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Publication numberUS3863423 A
Publication typeGrant
Publication dateFeb 4, 1975
Filing dateMar 29, 1974
Priority dateMar 29, 1974
Also published asCA1008831A1, DE2513762A1
Publication numberUS 3863423 A, US 3863423A, US-A-3863423, US3863423 A, US3863423A
InventorsBergstein Frank D, Nerenberg Robert W
Original AssigneeInterstate Folding Box Co
Export CitationBiBTeX, EndNote, RefMan
External Links: USPTO, USPTO Assignment, Espacenet
Method for closing and sealing carton having integral carrying handle
US 3863423 A
Abstract
A continuous method for closing and sealing a carton having a tubular body and end closure flaps hingedly connected to the opposite ends of the body walls. One of the end closures includes a panel which is cut and scored and folded upon itself to define a double thickness carrying handle immediately adjacent the body wall to which such panel is connected, together with a closure flap portion extending in prolongation of the reversely folded part of the handle. The tubular body of the carton is vertically disposed and advanced in a path of travel with the panel incorporating the carrying handle rearmost. A single stationary sweep means is utilized to first infold the leading closure flap of the handle forming end closure and then outfold the handle parts relative to the carton body, the outfolding of the handle parts acting to automatically infold the attached closure flaps, whereupon the remaining closure flaps at the handle forming end are infolded with the interposition of adhesive between the juxtaposed flaps. The carton is then filled and its remaining end closure flaps closed and sealed.
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Description  (OCR text may contain errors)

United States Patent [1 1 Bergstein et al.

[ 5] Feb. 4, 1975 METHOD FOR CLOSING AND SEALING CARTON HAVING INTEGRAL CARRYING HANDLE [75] Inventors: Frank D. Bergstein, Cincinnati;

Robert W. Nerenberg, Middletown, both of Ohio [73] Assignee: The Interstate Folding Box Company, Middletown, Ohio 22 Filed: Mar. 29, 1974 211 Appl.No.:455,972

[56] References Cited UNITED STATES PATENTS l,99l,223 2/1935 Ledig et al 53/284 X 3,377,767 4/l968 Franz 53/29 Primary Examiner-Travis S. McGehee Attorney, Agent, or FirmMelville, Strasser, Foster & Hoffman [57] ABSTRACT A continuous method for closing andsealing a carton having a tubular body and end closure flaps hingedly connected to the opposite ends of the body walls. One of the end closures includes a panel which is cut and scored and folded upon itself to define a double thickness carrying handle immediately adjacent the body wall to which such panel is connected, together with a closure flap portion extending in prolongation of the reversely folded part of the handle. The tubular body of the carton is vertically disposed and advanced in a path of travel with the panel incorporating the carrying handle rearmost. A single stationary sweep means is utilized to first infold the leading closure flap of the handle forming end closure and then outfold the handle parts relative to the carton body, the outfolding of the handle parts acting to automatically infold the attached closure flaps, whereupon the remaining closure flaps at the handle forming end are infolded with the interposition of adhesive between the juxtaposed flaps. The carton is then filled and its remaining end closure flaps closed and sealed.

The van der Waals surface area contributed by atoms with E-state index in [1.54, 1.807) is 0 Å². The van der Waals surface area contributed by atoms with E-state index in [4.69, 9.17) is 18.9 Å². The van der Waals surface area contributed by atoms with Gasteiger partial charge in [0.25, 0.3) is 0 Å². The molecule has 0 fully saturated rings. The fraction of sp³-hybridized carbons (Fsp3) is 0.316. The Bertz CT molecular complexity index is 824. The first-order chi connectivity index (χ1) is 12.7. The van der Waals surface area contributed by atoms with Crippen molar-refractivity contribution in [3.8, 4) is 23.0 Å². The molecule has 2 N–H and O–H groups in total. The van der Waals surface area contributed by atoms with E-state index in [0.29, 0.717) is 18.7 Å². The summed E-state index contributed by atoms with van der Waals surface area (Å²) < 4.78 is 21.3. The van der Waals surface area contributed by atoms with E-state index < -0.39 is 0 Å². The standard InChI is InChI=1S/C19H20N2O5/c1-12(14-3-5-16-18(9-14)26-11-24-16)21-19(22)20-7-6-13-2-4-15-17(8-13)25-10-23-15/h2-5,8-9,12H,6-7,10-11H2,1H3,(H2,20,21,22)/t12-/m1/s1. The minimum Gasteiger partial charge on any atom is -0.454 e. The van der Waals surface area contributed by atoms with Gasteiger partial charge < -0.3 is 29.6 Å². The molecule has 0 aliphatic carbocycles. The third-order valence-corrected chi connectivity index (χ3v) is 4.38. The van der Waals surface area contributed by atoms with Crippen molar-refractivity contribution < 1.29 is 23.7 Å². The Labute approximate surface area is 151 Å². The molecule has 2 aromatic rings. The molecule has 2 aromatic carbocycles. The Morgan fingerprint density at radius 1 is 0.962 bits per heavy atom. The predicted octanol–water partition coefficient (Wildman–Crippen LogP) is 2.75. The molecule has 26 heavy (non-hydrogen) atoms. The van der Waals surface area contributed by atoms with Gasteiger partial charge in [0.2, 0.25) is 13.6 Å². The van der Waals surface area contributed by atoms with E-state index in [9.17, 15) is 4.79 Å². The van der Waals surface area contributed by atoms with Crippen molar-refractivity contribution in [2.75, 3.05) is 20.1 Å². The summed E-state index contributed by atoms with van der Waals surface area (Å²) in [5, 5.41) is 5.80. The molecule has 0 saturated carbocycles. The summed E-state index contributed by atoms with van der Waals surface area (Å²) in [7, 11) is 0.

9 Claims, 16 Drawing Figures PATENIED FEB M975 SHEET 2 OF 6 PATENTED FEB 8 5 SHEET 3 BF 6 PATENTEUFEB 1915 I sum 5 or s IrI I PATENTED FEB SHEET 6 BF 6 METHOD FOR CLOSING AND SEALING CARTON HAVING INTEGRAL CARRYING HANDLE BACKGROUND OF THE INVENTION The present invention has to do with the manufacture of paperboard cartons, and relates specifically to a continuous method for closing and sealing carton structures of the type taught in co-pending application Ser. No. 264,934, in the name of Chester F. Walters, filed June 21, 1972, and entitled Carton With Integral Reinforced Handle now US. Pat. No. 3,8 I 5,809, issued June II, 1974. In accordance with that invention, the entire carton structure, including its handle, is formed from a one-piece paperboard blank which requires only slightly more paperboard than a conventional seal-end carton. The carton blank is cut and scored to define body walls in side-by-side articulation together with a longitudinal glue flap for joining the body walls together to form a tubular body. Conventional and closure flaps are provided at the bottom ends of the body walls, such flaps usually comprising a pair of full-width outermost closure flaps and a pair of essentially halfwidth innermost closure flaps. The top closure, on the other hand, is defined by an opposing pair of full-width flaps, with a third of the top closure flaps formed from a panel cut and scored to define a pair of handle forming parts lying immediately beyond the body wall to which the panel is connected, together with a closure flap portion extending beyond the handle parts and preferably of a length to extend only partially across the end of the carton. A fourth closure flap is hingedly connected to the remaining carton body wall, and it is preferably of a width such that the combined widths of the third and fourth closure flaps will be no greater than the width of the carton.